Bridging gaps and building collaborations within NZ research communities
Navigating the ins and outs of New Zealand’s computational research system can be tricky, particularly if a researcher is new to using digital tools to support their work.
That’s where Nooriyah Lohani, NeSI’s new Research Communities Advisor, can help. Since joining the NeSI team in June 2018, she has immersed herself in the community, participating in research events, training sessions, and networking activities in order to connect researchers with digital resources and services that can help advance their projects.
With a background in bioinformatics and past roles as a bioinformatician at Pacific Edge in Dunedin and the Bioinformatics Institute at the University of Auckland, she has first-hand experience in both the commercial and academic research spaces.
“I’m very aware and appreciative of the growing need for high performance computing and other digital tools in today’s shifting research landscape,” she says. “I’m looking forward to connecting with more researchers, particularly those in bioinformatics as that’s my specialty, to bridge gaps and build collaborations so that more members of our research communities have the computational tools and skills needed to advance their projects.”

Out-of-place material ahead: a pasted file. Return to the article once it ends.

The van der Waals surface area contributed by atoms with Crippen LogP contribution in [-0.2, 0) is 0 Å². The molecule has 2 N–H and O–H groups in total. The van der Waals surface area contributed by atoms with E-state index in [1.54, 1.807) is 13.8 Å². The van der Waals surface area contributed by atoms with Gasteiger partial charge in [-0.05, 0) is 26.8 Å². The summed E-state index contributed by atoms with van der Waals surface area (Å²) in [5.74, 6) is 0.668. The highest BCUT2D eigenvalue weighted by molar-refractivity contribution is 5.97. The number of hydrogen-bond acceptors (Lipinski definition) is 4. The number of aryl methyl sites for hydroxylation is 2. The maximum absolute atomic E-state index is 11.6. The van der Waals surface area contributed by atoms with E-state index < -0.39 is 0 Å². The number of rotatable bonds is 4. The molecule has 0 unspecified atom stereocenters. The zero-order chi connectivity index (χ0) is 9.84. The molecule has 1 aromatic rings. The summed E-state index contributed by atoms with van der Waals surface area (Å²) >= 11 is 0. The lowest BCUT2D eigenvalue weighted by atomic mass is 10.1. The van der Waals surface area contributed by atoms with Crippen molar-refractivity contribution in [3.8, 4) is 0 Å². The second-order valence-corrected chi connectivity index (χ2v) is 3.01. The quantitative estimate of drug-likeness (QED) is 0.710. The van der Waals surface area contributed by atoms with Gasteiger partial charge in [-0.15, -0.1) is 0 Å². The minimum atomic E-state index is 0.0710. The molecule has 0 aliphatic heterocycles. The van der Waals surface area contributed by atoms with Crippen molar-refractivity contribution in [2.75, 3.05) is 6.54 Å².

Alongside her engagement work with researchers, Nooriyah has also been collaborating with research software engineer (RSE) community leaders in New Zealand and Australia. They’ve launched a website to connect and build awareness of the NZ & AU RSE communities, and they led NZ & AU's participation in a recent international RSE survey. They hosted a workshop at eResearch Australasia and will be organising other events to allow RSEs to meet, exchange knowledge, and collaborate on methods to create greater recognition and career opportunities.
Locally, Nooriyah helped coordinate NeSI’s 2018 Science Coding Conference in Rotorua in August, and is assisting with building the program for eResearch NZ 2019, NeSI’s joint conference with REANNZ to bring together researchers across disciplines and communities who are exploring or innovating the ways digital tools are used to advance research outcomes in NZ and internationally.
If you have questions about how computational tools or how NeSI services could support your research, get in touch with Nooriyah by email firstname.lastname@example.org or visit our Services page on the NeSI website.